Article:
Sherie Malcom, Ph.D., LPC, NCC, CAMS
|Experience||I have been practicing as a Professional Counselor for 12 years. During those years, many of my experiences came in the form of volunteer work for my church in our biblical guidance counseling department and other various ministries. For the past 6 years, I have conducted individual, couple, and group therapy both on a volunteer basis and professionally. In addition to my counseling experience, I also have led training workshops and offered seminars in local churches. The training opportunities were designed to enhance the skills of lay counselors and small group leaders. I personally designed all of my training and seminar curriculums and delivered the trainings on a monthly basis. Topic areas include Anger Management, Boundaries, Confidentiality, Knowing When to Refer, Ethical Responsibility, Effective Group Management, Boundaries in the Church. The supervision portion of my experience includes supervising small group leaders who work with teenagers, as well as consultation with leaders who work with adults. My general areas of competence in counseling include working with all age groups, premarital and marital therapy, and anger management issues. Supervision training was an integral part of my doctoral counseling program at Regent University, and I utilize those skills currently as an Internship Supervisor for Master's level students with Adams State University where I serve as an Adjunct Professor.|
|Model of Supervision||I utilize a developmental model of supervision in which I focus on the individual supervisory needs of my supervisee and implement appropriate learning experiences and training based on their specific developmental needs. My role in the supervisory experience is to listen effectively to the client cases, provide mentoring and feedback regarding those cases as well as the supervisee’s development as a counselor in training. The objective of supervision is to provide the opportunity for the counselor in training to develop in their skills, personal and professional identity, and knowledge as a counselor while ensuring client welfare. The goal of supervision is to provide the supervisee with various training and learning experiences so as to further their counseling skills, theoretical identity, and confidence level in working with varied clients and situations. The modalities used to assess the supervisee’s abilities will include role play, tape review, live supervision, and individual and small group supervision.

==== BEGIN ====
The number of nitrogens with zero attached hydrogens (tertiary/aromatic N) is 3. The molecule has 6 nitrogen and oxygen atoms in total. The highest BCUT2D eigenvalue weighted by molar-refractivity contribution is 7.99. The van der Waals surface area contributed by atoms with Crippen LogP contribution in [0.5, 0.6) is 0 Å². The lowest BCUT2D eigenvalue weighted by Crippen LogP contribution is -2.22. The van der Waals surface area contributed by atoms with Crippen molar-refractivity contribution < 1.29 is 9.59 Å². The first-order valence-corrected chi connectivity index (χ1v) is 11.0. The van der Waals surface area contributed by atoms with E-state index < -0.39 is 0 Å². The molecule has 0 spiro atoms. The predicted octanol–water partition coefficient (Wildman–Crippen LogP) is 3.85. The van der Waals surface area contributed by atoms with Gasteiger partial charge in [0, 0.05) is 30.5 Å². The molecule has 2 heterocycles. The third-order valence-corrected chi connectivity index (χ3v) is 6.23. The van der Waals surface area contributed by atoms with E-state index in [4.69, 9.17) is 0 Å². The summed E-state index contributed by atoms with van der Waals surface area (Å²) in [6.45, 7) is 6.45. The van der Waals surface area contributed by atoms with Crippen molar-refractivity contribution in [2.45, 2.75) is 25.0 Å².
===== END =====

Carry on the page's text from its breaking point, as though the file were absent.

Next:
As a Christian counselor, my worldview is impacted by my Christian beliefs and faith. I believe that individuals are continually seeking a deep meaningful relationship in life that might only be fulfilled through a relationship with Jesus Christ. In working with clients who are not Christians, I believe that their lives might be improved upon through counseling efforts geared towards reducing and dealing effectively with stressors as well as helping them to discover purpose in life. I believe, however, that until that deep void is filled through a relationship with Christ, there will be an emptiness present that cannot be met. I do not, however, believe that it is my job as a therapist to insist on this recognition by the client. My role is to encourage them to explore their own beliefs regarding spiritual matters and to provide support and education for them as they are growing. In working with Christian clients, the nature of therapy is to explore the client’s concerns in relationship to their spiritual beliefs and the state of their relationship with God. I believe that many of client’s distortions in thoughts, behaviors, and feelings are a result of humanity’s sin nature and disconnection from their Creator. While I view distortions in this manner, I assist clients in working through their perceived problems through establishment of an empathetic, supportive counseling relationship that is based on mutual respect and a nonjudgmental stance. The nature of the counseling relationship is to be fully present with the client where they are and to offer spiritual encouragement as the client is willing to receive it.
|Evaluation Procedures in Supervisory Relationship||The nature of the supervisory relationship involves evaluating and providing feedback regarding the supervisee’s quality of work, areas of development opportunity, and adherence to ethical boundaries. The evaluation procedures involve review of cases through supervisee’s case presentations, review of taped sessions, live supervision, and role play experiences.|
|Limits and Scope of Confidentiality in the Supervisory Relationship||All information that you share regarding clients or personal development will be kept confidential. The exceptions to confidentiality include disclosure of intent to harm self or others, when abuse of children, elderly or disabled persons is suspected, or by court order to release records.|